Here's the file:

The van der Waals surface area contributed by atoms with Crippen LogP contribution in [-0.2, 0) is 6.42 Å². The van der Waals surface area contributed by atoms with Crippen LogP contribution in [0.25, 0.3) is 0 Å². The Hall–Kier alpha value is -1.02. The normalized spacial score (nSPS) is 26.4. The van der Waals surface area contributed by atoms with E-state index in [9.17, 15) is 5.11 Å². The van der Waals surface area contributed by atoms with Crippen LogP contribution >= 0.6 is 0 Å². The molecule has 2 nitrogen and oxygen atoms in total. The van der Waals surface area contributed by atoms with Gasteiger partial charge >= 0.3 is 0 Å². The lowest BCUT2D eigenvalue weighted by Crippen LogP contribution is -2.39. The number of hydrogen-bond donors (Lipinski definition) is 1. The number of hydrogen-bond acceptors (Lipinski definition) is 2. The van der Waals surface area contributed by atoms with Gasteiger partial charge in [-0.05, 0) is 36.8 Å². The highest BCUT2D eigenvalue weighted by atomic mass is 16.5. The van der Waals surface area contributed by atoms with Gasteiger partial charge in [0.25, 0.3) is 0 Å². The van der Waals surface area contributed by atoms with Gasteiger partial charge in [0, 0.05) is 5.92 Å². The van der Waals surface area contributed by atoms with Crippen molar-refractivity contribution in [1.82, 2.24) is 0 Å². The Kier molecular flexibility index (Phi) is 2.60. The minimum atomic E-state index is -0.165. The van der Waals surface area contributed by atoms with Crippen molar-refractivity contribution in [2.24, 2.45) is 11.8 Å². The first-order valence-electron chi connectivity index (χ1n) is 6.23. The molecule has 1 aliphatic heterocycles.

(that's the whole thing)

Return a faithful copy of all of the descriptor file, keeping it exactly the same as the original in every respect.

The van der Waals surface area contributed by atoms with Crippen LogP contribution in [-0.2, 0) is 6.42 Å². The van der Waals surface area contributed by atoms with Crippen LogP contribution in [0.25, 0.3) is 0 Å². The Hall–Kier alpha value is -1.02. The normalized spacial score (nSPS) is 26.4. The van der Waals surface area contributed by atoms with E-state index in [9.17, 15) is 5.11 Å². The van der Waals surface area contributed by atoms with Crippen LogP contribution >= 0.6 is 0 Å². The molecule has 2 nitrogen and oxygen atoms in total. The van der Waals surface area contributed by atoms with Gasteiger partial charge >= 0.3 is 0 Å². The lowest BCUT2D eigenvalue weighted by Crippen LogP contribution is -2.39. The number of hydrogen-bond donors (Lipinski definition) is 1. The number of hydrogen-bond acceptors (Lipinski definition) is 2. The van der Waals surface area contributed by atoms with Gasteiger partial charge in [-0.05, 0) is 36.8 Å². The highest BCUT2D eigenvalue weighted by atomic mass is 16.5. The van der Waals surface area contributed by atoms with Gasteiger partial charge in [0.25, 0.3) is 0 Å². The van der Waals surface area contributed by atoms with Gasteiger partial charge in [0, 0.05) is 5.92 Å². The van der Waals surface area contributed by atoms with Crippen molar-refractivity contribution in [1.82, 2.24) is 0 Å². The Kier molecular flexibility index (Phi) is 2.60. The minimum atomic E-state index is -0.165. The van der Waals surface area contributed by atoms with Crippen molar-refractivity contribution in [2.24, 2.45) is 11.8 Å². The first-order valence-electron chi connectivity index (χ1n) is 6.23. The molecule has 1 aliphatic heterocycles.